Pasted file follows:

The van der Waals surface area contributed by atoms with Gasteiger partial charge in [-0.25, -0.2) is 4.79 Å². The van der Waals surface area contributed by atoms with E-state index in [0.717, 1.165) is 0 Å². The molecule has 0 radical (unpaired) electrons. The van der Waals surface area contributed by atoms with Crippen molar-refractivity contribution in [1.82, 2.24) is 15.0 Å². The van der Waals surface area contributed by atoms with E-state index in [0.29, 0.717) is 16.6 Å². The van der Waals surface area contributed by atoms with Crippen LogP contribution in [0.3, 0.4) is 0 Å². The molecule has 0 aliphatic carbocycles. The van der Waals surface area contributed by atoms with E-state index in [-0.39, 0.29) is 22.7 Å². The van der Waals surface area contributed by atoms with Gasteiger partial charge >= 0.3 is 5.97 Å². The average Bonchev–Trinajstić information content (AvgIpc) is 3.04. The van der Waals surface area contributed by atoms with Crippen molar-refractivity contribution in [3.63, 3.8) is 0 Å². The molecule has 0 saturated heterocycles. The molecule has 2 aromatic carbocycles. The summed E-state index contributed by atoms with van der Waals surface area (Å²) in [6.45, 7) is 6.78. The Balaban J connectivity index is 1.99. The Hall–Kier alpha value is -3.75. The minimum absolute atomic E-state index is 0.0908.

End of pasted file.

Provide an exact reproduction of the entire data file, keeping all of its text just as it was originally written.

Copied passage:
The van der Waals surface area contributed by atoms with Gasteiger partial charge in [-0.25, -0.2) is 4.79 Å². The van der Waals surface area contributed by atoms with E-state index in [0.717, 1.165) is 0 Å². The molecule has 0 radical (unpaired) electrons. The van der Waals surface area contributed by atoms with Crippen molar-refractivity contribution in [1.82, 2.24) is 15.0 Å². The van der Waals surface area contributed by atoms with E-state index in [0.29, 0.717) is 16.6 Å². The van der Waals surface area contributed by atoms with Crippen LogP contribution in [0.3, 0.4) is 0 Å². The molecule has 0 aliphatic carbocycles. The van der Waals surface area contributed by atoms with E-state index in [-0.39, 0.29) is 22.7 Å². The van der Waals surface area contributed by atoms with Gasteiger partial charge >= 0.3 is 5.97 Å². The average Bonchev–Trinajstić information content (AvgIpc) is 3.04. The van der Waals surface area contributed by atoms with Crippen molar-refractivity contribution in [3.63, 3.8) is 0 Å². The molecule has 0 saturated heterocycles. The molecule has 2 aromatic carbocycles. The summed E-state index contributed by atoms with van der Waals surface area (Å²) in [6.45, 7) is 6.78. The Balaban J connectivity index is 1.99. The Hall–Kier alpha value is -3.75. The minimum absolute atomic E-state index is 0.0908.